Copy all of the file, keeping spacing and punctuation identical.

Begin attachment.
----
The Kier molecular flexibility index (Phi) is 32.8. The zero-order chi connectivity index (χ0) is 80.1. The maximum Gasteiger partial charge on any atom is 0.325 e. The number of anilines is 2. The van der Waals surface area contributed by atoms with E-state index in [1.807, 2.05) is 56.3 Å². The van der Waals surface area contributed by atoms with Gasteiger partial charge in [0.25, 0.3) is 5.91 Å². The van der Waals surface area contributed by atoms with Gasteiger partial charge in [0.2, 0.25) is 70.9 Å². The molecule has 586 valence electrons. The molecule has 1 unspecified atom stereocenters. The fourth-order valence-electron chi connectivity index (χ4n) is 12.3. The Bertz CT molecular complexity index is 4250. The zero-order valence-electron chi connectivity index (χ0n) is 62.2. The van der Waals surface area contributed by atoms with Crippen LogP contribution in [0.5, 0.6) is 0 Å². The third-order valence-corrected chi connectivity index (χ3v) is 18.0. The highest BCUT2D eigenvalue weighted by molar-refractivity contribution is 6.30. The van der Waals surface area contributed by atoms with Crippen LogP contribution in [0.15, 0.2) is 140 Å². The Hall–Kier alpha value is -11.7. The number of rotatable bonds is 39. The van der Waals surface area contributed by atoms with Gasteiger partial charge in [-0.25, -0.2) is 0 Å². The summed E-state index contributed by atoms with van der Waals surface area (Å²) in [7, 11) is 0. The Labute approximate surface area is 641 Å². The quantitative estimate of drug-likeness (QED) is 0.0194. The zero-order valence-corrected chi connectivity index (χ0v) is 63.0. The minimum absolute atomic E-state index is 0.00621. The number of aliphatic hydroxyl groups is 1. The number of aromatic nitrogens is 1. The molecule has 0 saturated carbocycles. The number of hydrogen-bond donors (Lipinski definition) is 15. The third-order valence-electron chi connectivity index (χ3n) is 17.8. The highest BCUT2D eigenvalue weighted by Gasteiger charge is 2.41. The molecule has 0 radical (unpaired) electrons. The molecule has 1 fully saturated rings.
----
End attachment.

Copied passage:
The Kier molecular flexibility index (Phi) is 32.8. The zero-order chi connectivity index (χ0) is 80.1. The maximum Gasteiger partial charge on any atom is 0.325 e. The number of anilines is 2. The van der Waals surface area contributed by atoms with E-state index in [1.807, 2.05) is 56.3 Å². The van der Waals surface area contributed by atoms with Gasteiger partial charge in [0.25, 0.3) is 5.91 Å². The van der Waals surface area contributed by atoms with Gasteiger partial charge in [0.2, 0.25) is 70.9 Å². The molecule has 586 valence electrons. The molecule has 1 unspecified atom stereocenters. The fourth-order valence-electron chi connectivity index (χ4n) is 12.3. The Bertz CT molecular complexity index is 4250. The zero-order valence-electron chi connectivity index (χ0n) is 62.2. The van der Waals surface area contributed by atoms with Crippen LogP contribution in [0.5, 0.6) is 0 Å². The third-order valence-corrected chi connectivity index (χ3v) is 18.0. The highest BCUT2D eigenvalue weighted by molar-refractivity contribution is 6.30. The van der Waals surface area contributed by atoms with Crippen LogP contribution in [0.15, 0.2) is 140 Å². The Hall–Kier alpha value is -11.7. The number of rotatable bonds is 39. The van der Waals surface area contributed by atoms with Gasteiger partial charge in [-0.25, -0.2) is 0 Å². The summed E-state index contributed by atoms with van der Waals surface area (Å²) in [7, 11) is 0. The Labute approximate surface area is 641 Å². The quantitative estimate of drug-likeness (QED) is 0.0194. The zero-order valence-corrected chi connectivity index (χ0v) is 63.0. The minimum absolute atomic E-state index is 0.00621. The number of aliphatic hydroxyl groups is 1. The number of aromatic nitrogens is 1. The molecule has 0 saturated carbocycles. The number of hydrogen-bond donors (Lipinski definition) is 15. The third-order valence-electron chi connectivity index (χ3n) is 17.8. The highest BCUT2D eigenvalue weighted by Gasteiger charge is 2.41. The molecule has 0 radical (unpaired) electrons. The molecule has 1 fully saturated rings.